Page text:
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Trump lawyer Giuliani refuses to cooperate with impeachment inquiry

President Donald Trump's personal lawyer Rudy Giuliani will not cooperate with an impeachment inquiry. Picture: AP Photo/Evan Vucci

President Donald Trump's personal lawyer Rudy Giuliani will not cooperate with an impeachment inquiry. Picture: AP Photo/Evan Vucci

Published Oct 15, 2019


Washington - President Donald Trump's personal lawyer Rudy Giuliani will not co-operate with an impeachment inquiry that is homing in on his efforts to pressure a foreign government to investigate one of Trump's political rivals, his lawyer said on Tuesday.

"This appears to be an unconstitutional, baseless, and illegitimate 'impeachment inquiry'," Guiliani's lawyer, Jon Sale, told the House Intelligence Committee in a letter.

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Information being sought relating to Giuliani's work in Ukraine is protected by attorney-client privilege and other privileges, the letter said.

"In addition, the subpoena is overbroad, unduly burdensome, and seeks documents beyond the scope of legitimate inquiry," Sale wrote.

US lawmakers were hearing closed-door testimony from a senior US diplomat, George Kent.

Kent appeared despite being ordered by the White House and the State Department not to co-operate with the probe. He was served with a subpoena by lawmakers on Tuesday morning.

Democrats in the US House of Representatives are examining whether there are grounds to impeach Trump for asking Ukrainian President Volodymyr Zelenskiy in a July 25 phone call to look into unsubstantiated allegations about political rival Joe Biden.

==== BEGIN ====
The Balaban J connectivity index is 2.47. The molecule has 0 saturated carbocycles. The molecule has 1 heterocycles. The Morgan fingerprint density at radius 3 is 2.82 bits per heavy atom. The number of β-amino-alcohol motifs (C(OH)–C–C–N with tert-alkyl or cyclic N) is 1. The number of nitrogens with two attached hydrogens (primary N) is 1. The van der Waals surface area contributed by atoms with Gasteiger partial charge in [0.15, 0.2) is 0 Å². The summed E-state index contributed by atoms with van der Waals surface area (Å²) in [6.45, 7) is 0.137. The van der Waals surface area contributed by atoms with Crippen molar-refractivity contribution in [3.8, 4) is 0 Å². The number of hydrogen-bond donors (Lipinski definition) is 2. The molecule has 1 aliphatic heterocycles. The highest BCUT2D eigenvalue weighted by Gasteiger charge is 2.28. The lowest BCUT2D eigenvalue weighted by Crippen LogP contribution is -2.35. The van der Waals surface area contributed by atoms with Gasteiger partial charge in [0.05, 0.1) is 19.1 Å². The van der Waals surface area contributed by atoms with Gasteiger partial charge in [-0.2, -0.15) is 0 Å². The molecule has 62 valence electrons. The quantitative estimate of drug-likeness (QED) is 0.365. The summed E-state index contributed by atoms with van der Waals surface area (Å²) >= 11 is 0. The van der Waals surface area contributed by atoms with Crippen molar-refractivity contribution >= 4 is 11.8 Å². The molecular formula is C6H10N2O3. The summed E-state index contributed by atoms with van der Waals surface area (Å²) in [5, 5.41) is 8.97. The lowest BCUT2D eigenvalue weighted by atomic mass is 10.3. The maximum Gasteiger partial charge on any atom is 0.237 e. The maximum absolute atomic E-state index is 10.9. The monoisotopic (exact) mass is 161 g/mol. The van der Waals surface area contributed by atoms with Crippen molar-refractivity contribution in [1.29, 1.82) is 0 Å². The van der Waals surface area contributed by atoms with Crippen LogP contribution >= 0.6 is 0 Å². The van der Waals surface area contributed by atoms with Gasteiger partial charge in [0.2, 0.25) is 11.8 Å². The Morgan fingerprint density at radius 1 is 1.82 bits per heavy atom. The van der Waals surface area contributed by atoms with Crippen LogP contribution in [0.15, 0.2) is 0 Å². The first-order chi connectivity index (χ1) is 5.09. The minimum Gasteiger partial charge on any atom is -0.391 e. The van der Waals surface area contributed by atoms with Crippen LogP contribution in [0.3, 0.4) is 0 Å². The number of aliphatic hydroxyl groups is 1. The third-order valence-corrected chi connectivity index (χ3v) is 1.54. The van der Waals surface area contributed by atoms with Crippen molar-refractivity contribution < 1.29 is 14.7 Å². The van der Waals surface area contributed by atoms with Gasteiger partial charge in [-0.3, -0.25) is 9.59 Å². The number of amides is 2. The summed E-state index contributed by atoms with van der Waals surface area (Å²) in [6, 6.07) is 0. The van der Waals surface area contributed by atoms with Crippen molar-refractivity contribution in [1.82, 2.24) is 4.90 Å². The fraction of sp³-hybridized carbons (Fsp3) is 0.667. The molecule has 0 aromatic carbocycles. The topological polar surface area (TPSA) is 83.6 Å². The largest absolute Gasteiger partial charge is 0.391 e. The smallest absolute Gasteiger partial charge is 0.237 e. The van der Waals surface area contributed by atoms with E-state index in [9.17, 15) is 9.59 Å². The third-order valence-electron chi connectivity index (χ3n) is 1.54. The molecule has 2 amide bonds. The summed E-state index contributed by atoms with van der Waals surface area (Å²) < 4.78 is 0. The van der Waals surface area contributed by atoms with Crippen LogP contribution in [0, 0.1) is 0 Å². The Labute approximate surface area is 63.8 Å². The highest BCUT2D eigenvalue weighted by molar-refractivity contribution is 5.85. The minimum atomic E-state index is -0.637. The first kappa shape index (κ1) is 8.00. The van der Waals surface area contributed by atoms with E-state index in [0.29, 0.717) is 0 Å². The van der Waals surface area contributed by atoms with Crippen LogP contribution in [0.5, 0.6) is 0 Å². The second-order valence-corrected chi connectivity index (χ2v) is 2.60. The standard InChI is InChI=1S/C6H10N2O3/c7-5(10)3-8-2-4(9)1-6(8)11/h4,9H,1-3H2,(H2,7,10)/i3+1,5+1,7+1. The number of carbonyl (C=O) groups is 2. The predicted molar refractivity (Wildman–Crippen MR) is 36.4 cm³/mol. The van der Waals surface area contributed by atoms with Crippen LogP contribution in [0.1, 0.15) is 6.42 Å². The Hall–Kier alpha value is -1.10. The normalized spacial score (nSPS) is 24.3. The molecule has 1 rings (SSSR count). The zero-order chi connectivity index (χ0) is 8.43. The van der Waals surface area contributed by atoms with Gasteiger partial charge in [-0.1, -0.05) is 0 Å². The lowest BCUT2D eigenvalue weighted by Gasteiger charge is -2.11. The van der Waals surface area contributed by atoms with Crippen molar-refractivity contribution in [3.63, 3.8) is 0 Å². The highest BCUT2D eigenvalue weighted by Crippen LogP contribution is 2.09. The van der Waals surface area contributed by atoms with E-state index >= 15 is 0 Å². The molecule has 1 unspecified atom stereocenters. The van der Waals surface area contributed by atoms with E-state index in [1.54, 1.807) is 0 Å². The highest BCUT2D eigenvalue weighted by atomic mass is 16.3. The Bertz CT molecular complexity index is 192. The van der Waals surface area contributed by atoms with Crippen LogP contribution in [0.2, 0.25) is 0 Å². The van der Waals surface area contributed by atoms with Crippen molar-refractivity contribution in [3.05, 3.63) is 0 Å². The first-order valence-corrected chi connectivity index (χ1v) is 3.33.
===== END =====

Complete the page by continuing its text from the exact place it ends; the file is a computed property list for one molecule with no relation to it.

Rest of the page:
The former vice president is a leading contender in the Democratic nominating contest to run against Republican Trump in the November 2020 US presidential election.

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Kent, who has spent much of his career fighting corruption in Ukraine and elsewhere, is the second career diplomat to testify as part of the probe after being subpoenaed. The White House and State Department ordered them not to appear.

It was unclear what Kent, a deputy assistant secretary of state responsible for US policy toward six former Soviet republics including Ukraine, was telling lawmakers.

According to the New York Times, Kent raised concerns with colleagues as far back as March about Giuliani pressuring Ukraine to pursue investigations into Trump's political rivals.

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Lawmakers have already heard unsettling accounts from other US officials.

Marie Yovanovitch, the former US ambassador to Ukraine, on Friday accused the Trump administration of recalling her in May based on false claims.

Fiona Hill, Trump's former Russia adviser, told lawmakers on Monday that she and her then-boss, former national security adviser John Bolton, were alarmed this summer by efforts to force Ukraine to investigate Biden and other rivals and advised her to notify a National Security Council lawyer, according to a source familiar with her testimony.